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Philly's First Time's The Charm, featuring 16 new bands / by Jenn Pelly

Can you feel music more if you are inside of it? As a non-musician of many years it is something I’ve wondered. You don’t have to make music to get it, obviously—in fact distancing yourself from the process, or from the scene, offers necessary and valuable perspective. Even for the most skeptical of non-musicians, the divide between “musician” and “fan” can sometimes make what an artist does seem like magic. But that line is so slim. It doesn’t take much to destroy. Setting the question of technical skill aside, why does one creative person find an instrument or voice, and not another? Are today’s best musical ideas inside the minds of people too careerist for music? What if Patti was like, “Hey Lenny, on second thought, I’ll just read the poems alone…”

Such thoughts trickled through my head in the week leading up to First Time’s the Charm, a radically inclusive music festival in Philadelphia last weekend that encouraged people to believe in themselves. The festival’s intersectional goals were well-defined from the outset: First Time’s sought to usher new, underrepresented faces into the Philadelphia D.I.Y. music community. Taking cues from similar festivals in Portland and New Orleans, registrant bands were required to meet at least two of the following guidelines: A band member identified as female, trans, queer, and/or a person of color; a person playing in a band for the first time; a musician taking a shot at a brand new instrument. Even those with no one to play with could have attended a public meeting (an ice cream social, no less) to find potential bandmates. One group, the wonderfully titled Mermaid Parade, who impressively switched off instruments throughout their set, did so.

We who made it into the quickly-sold out Philadelphia Mausoleum of Contemporary Art—a dimlit former showroom of tombstones that now serves as a residential underground art space—were in many cases paying to watch people cross that line from “fan” to “performer.” It demystified what it means to take a stage donning cool sunglasses banging on a drum kit or unleash blissful ear-piercing shrieks into a microphone for five minutes. But before the sixteen bands took the tiny stage, the atmosphere was already supportive and properly exciting. It felt especially so, for me, as a New York resident, where limited space, the exclusivity of punk, and the general constant overflow of upstart bands trying to “make it” could cause a show like this to be a bit more overwhelming to organize (though we still ought to try). Something very worthy in a festival like First Time’s the Charm, though, is how, despite performing your first show for 200 people, it can abate stage-fright about missing a note or some other little pre-show grievance. The music was good, but enthusiasm for each band’s contribution to the show’s greater idea is what kept the mood high.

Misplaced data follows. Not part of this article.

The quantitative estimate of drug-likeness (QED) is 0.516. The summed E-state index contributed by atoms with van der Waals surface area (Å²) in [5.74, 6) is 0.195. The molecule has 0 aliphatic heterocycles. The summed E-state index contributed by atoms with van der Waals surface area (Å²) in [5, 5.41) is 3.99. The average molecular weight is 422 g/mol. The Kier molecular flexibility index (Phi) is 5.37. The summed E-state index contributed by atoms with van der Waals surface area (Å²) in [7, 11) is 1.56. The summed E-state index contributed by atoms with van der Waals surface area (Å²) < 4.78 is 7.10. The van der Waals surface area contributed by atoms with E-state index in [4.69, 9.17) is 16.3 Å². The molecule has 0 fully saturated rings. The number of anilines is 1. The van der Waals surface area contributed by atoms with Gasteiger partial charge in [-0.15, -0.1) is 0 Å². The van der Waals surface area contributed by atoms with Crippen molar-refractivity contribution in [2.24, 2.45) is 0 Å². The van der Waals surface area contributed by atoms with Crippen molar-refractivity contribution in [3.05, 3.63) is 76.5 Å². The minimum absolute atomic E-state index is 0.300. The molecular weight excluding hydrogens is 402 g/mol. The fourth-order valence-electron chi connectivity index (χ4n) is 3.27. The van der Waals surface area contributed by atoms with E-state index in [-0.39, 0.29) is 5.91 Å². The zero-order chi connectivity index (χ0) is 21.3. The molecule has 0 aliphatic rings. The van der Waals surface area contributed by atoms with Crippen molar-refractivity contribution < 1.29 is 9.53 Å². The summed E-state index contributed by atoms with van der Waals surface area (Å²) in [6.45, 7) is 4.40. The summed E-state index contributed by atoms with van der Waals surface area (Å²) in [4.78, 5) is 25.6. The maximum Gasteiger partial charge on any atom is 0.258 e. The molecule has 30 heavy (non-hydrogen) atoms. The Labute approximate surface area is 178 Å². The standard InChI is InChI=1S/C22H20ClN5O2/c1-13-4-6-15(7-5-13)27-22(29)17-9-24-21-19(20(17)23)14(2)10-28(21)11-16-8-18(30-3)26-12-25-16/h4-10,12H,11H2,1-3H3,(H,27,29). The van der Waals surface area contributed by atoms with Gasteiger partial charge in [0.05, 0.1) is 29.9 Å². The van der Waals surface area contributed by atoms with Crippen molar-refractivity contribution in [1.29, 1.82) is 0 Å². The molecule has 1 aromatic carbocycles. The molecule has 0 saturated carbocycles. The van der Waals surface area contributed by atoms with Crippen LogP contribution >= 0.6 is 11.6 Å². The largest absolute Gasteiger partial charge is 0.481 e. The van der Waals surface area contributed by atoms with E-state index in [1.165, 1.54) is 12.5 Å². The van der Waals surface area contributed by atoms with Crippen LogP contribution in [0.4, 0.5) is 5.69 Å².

And so, there was female-fronted hardcore and angelic pop-punk, tear-stained acoustic ballads and camp. My favorite sounds were the squeaky proto-punk of Calamity Janes and skinny-chord post-punk of Marge. There was a fun, elemental take on “Be My Baby”, a folk-punk approach to “Play Crack the Sky”, even a full-band shot at “Baby, Hit Me One More Time”. There was a song about starting a goat farm. There were a bunch of beaming parents, and several front-row hype squads. There was at least one back-patch broadcasting the relevant mantra of “No Gods, No Masters, No Smartphones.” There was a disco ball and a vintage claymation projected on loop and there were delicious vegan tacos. There was but one performer to bravely take the stage alone, the brand new singer-songwriter Meri Haines. “That was the most fun I’ve ever had,” Haines said, smiling, before leaving the stage.

Organized by the show-listing group DIY PHL, and fueled by the energy of Philadelphia’s recent Ladyfest, the event’s second purpose was to raise money for a community P.A. share, which would make sound equipment available for organizing shows, plays, protests, or any other creative event requiring amplified sound. Over $1,900 were raised by the show—thankfully, as First Time’s the Charm was not without unfortunate sound issues—but I think the event’s greater successes will be more personal. The show was a quaint but welcomed reminder that playing music with friends is a thing you can do for fun, that you can be idea-driven and musically ambitious without taking it too serious. I could hear scheming for new bands before the room had even cleared. And I admit (albeit hesitantly) that on the bus ride home I couldn’t help but casually hum a melody in my head, tap out a couplet and send it to a friend.

Photos by Sharp Hall

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